Scottish students will never have to pay university student fees like their peers in the rest of the UK, according to the deputy leader of Scottish National Party.
Nicola Sturgeon said in a BBC debate on the forthcoming Scottish independence referendum that her party would always oppose the idea and would "always protect free education because it is one of the most important things any government can ever protect".
Scotland's current higher education policy, which is devolved from Westminster, means that Scottish and some European Union students do not have to pay any tuition fees.
But students from England, Wales and Northern Ireland can be charged variable fees of up to £9,000 ($14,807, €11,266) if they study in Scotland.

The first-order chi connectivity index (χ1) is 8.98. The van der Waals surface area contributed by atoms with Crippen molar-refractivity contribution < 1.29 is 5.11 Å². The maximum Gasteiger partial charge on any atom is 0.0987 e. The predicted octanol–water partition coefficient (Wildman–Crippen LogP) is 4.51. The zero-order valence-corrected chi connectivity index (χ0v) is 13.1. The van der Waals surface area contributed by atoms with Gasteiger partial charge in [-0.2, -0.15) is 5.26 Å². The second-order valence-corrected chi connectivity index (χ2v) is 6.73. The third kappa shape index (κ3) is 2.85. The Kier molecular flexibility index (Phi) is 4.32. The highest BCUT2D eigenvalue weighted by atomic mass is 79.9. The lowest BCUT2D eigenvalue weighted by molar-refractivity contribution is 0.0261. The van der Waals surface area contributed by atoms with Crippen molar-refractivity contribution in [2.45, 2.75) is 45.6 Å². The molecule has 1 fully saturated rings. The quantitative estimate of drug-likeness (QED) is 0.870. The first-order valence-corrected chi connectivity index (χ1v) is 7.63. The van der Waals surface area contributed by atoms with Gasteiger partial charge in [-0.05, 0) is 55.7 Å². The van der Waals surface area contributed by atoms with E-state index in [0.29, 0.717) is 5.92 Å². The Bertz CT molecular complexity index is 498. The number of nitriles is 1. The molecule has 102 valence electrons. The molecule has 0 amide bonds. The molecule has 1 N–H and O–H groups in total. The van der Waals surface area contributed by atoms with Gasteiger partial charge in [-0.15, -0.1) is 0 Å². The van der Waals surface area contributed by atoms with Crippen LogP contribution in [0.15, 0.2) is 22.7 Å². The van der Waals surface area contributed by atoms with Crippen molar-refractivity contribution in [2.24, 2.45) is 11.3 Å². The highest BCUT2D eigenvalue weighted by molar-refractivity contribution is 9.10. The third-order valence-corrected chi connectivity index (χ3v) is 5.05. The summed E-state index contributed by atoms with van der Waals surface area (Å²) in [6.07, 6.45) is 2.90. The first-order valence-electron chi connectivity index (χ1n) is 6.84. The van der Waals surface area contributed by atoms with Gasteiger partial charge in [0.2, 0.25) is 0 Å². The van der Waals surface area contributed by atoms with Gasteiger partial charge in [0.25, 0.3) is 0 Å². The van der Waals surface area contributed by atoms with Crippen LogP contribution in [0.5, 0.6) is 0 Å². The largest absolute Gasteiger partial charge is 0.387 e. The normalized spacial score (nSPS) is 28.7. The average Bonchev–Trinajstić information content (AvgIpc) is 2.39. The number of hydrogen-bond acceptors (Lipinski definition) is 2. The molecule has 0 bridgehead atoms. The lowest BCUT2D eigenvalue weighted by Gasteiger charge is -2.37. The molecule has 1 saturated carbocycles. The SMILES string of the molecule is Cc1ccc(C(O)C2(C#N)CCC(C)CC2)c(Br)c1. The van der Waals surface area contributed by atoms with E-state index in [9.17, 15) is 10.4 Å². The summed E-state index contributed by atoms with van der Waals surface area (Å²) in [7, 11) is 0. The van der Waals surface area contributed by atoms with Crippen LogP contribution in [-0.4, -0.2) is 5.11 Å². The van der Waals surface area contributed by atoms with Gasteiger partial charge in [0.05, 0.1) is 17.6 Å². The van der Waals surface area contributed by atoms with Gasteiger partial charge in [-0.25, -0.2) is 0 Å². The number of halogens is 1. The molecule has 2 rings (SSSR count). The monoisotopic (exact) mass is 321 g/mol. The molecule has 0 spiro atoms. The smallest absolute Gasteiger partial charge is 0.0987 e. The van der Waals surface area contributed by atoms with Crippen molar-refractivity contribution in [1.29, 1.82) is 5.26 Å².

"I don't want to charge anyone for education wherever they come from but we have to do that now, and we will have to continue to do it, because Westminster has imposed sky high tuition fees in the rest of the UK," said Sturgeon.
But Jim Murphy, a Labour MP and a campaigner for the Better Together campaign, said Scotland had already secured "the best of both worlds".
"We have devolution already," Murphy said. "We can have free tuition fees here in Scotland already. The best of both worlds. A strong Scottish parliament with more powers coming without having to leave the United Kingdom."
The exchange came just weeks before Scots take to the polls on 18 September to decide whether the Celtic nation should be independent from the rest of the UK.